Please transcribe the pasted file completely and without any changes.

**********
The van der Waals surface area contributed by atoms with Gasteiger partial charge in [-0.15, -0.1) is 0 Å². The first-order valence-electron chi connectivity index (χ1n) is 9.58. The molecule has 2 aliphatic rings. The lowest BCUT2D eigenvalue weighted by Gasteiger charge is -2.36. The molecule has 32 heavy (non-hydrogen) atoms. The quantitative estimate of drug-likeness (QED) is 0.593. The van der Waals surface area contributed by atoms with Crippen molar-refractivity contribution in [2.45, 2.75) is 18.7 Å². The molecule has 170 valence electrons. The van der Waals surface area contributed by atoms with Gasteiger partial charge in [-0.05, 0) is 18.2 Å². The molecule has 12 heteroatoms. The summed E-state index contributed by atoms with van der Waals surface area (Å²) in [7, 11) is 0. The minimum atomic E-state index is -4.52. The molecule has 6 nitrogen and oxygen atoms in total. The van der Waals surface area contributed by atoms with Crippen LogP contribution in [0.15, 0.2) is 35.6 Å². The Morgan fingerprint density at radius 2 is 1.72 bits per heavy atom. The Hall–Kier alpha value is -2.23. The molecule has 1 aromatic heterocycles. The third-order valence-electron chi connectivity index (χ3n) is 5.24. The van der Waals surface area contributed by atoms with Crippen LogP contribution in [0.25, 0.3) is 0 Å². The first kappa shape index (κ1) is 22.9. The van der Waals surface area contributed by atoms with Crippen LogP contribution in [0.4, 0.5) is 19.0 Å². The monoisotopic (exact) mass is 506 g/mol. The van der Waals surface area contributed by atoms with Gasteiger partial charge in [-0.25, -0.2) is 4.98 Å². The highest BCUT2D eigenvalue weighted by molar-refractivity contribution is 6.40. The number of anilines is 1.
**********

The van der Waals surface area contributed by atoms with Gasteiger partial charge in [-0.15, -0.1) is 0 Å². The first-order valence-electron chi connectivity index (χ1n) is 9.58. The molecule has 2 aliphatic rings. The lowest BCUT2D eigenvalue weighted by Gasteiger charge is -2.36. The molecule has 32 heavy (non-hydrogen) atoms. The quantitative estimate of drug-likeness (QED) is 0.593. The van der Waals surface area contributed by atoms with Crippen molar-refractivity contribution in [2.45, 2.75) is 18.7 Å². The molecule has 170 valence electrons. The van der Waals surface area contributed by atoms with Gasteiger partial charge in [-0.05, 0) is 18.2 Å². The molecule has 12 heteroatoms. The summed E-state index contributed by atoms with van der Waals surface area (Å²) in [7, 11) is 0. The minimum atomic E-state index is -4.52. The molecule has 6 nitrogen and oxygen atoms in total. The van der Waals surface area contributed by atoms with Crippen LogP contribution in [0.15, 0.2) is 35.6 Å². The Morgan fingerprint density at radius 2 is 1.72 bits per heavy atom. The Hall–Kier alpha value is -2.23. The molecule has 1 aromatic heterocycles. The third-order valence-electron chi connectivity index (χ3n) is 5.24. The van der Waals surface area contributed by atoms with Crippen LogP contribution in [0.25, 0.3) is 0 Å². The first kappa shape index (κ1) is 22.9. The van der Waals surface area contributed by atoms with Crippen LogP contribution in [0.4, 0.5) is 19.0 Å². The monoisotopic (exact) mass is 506 g/mol. The van der Waals surface area contributed by atoms with Gasteiger partial charge in [-0.25, -0.2) is 4.98 Å². The highest BCUT2D eigenvalue weighted by molar-refractivity contribution is 6.40. The number of anilines is 1.